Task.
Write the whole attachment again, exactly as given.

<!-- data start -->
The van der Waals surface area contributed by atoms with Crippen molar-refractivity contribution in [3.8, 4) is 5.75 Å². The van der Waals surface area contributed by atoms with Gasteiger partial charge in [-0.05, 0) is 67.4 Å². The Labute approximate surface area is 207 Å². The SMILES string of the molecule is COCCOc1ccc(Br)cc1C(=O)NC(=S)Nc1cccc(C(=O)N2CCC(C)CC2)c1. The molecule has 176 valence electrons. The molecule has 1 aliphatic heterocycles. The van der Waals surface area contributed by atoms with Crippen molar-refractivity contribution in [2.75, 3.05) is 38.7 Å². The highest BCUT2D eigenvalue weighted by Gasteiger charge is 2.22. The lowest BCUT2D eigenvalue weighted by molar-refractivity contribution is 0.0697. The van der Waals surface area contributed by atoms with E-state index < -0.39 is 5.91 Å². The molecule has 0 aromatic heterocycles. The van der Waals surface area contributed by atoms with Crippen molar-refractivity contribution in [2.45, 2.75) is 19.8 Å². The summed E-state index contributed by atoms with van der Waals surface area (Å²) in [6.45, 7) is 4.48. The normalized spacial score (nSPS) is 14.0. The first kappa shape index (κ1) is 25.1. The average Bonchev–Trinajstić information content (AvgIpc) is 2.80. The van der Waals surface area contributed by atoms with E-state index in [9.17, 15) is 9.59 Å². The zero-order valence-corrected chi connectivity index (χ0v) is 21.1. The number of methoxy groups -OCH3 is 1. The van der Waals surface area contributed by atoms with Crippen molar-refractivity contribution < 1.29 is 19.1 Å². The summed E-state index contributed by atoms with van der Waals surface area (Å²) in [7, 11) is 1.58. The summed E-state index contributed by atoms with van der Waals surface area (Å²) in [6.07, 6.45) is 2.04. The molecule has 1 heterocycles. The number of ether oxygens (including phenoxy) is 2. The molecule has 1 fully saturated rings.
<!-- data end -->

The van der Waals surface area contributed by atoms with Crippen molar-refractivity contribution in [3.8, 4) is 5.75 Å². The van der Waals surface area contributed by atoms with Gasteiger partial charge in [-0.05, 0) is 67.4 Å². The Labute approximate surface area is 207 Å². The SMILES string of the molecule is COCCOc1ccc(Br)cc1C(=O)NC(=S)Nc1cccc(C(=O)N2CCC(C)CC2)c1. The molecule has 176 valence electrons. The molecule has 1 aliphatic heterocycles. The van der Waals surface area contributed by atoms with Crippen molar-refractivity contribution in [2.75, 3.05) is 38.7 Å². The highest BCUT2D eigenvalue weighted by Gasteiger charge is 2.22. The lowest BCUT2D eigenvalue weighted by molar-refractivity contribution is 0.0697. The van der Waals surface area contributed by atoms with E-state index < -0.39 is 5.91 Å². The molecule has 0 aromatic heterocycles. The van der Waals surface area contributed by atoms with Crippen molar-refractivity contribution in [2.45, 2.75) is 19.8 Å². The summed E-state index contributed by atoms with van der Waals surface area (Å²) in [6.45, 7) is 4.48. The normalized spacial score (nSPS) is 14.0. The first kappa shape index (κ1) is 25.1. The average Bonchev–Trinajstić information content (AvgIpc) is 2.80. The van der Waals surface area contributed by atoms with E-state index in [9.17, 15) is 9.59 Å². The zero-order valence-corrected chi connectivity index (χ0v) is 21.1. The number of methoxy groups -OCH3 is 1. The van der Waals surface area contributed by atoms with Crippen molar-refractivity contribution < 1.29 is 19.1 Å². The summed E-state index contributed by atoms with van der Waals surface area (Å²) in [7, 11) is 1.58. The summed E-state index contributed by atoms with van der Waals surface area (Å²) in [6.07, 6.45) is 2.04. The molecule has 1 heterocycles. The number of ether oxygens (including phenoxy) is 2. The molecule has 1 fully saturated rings.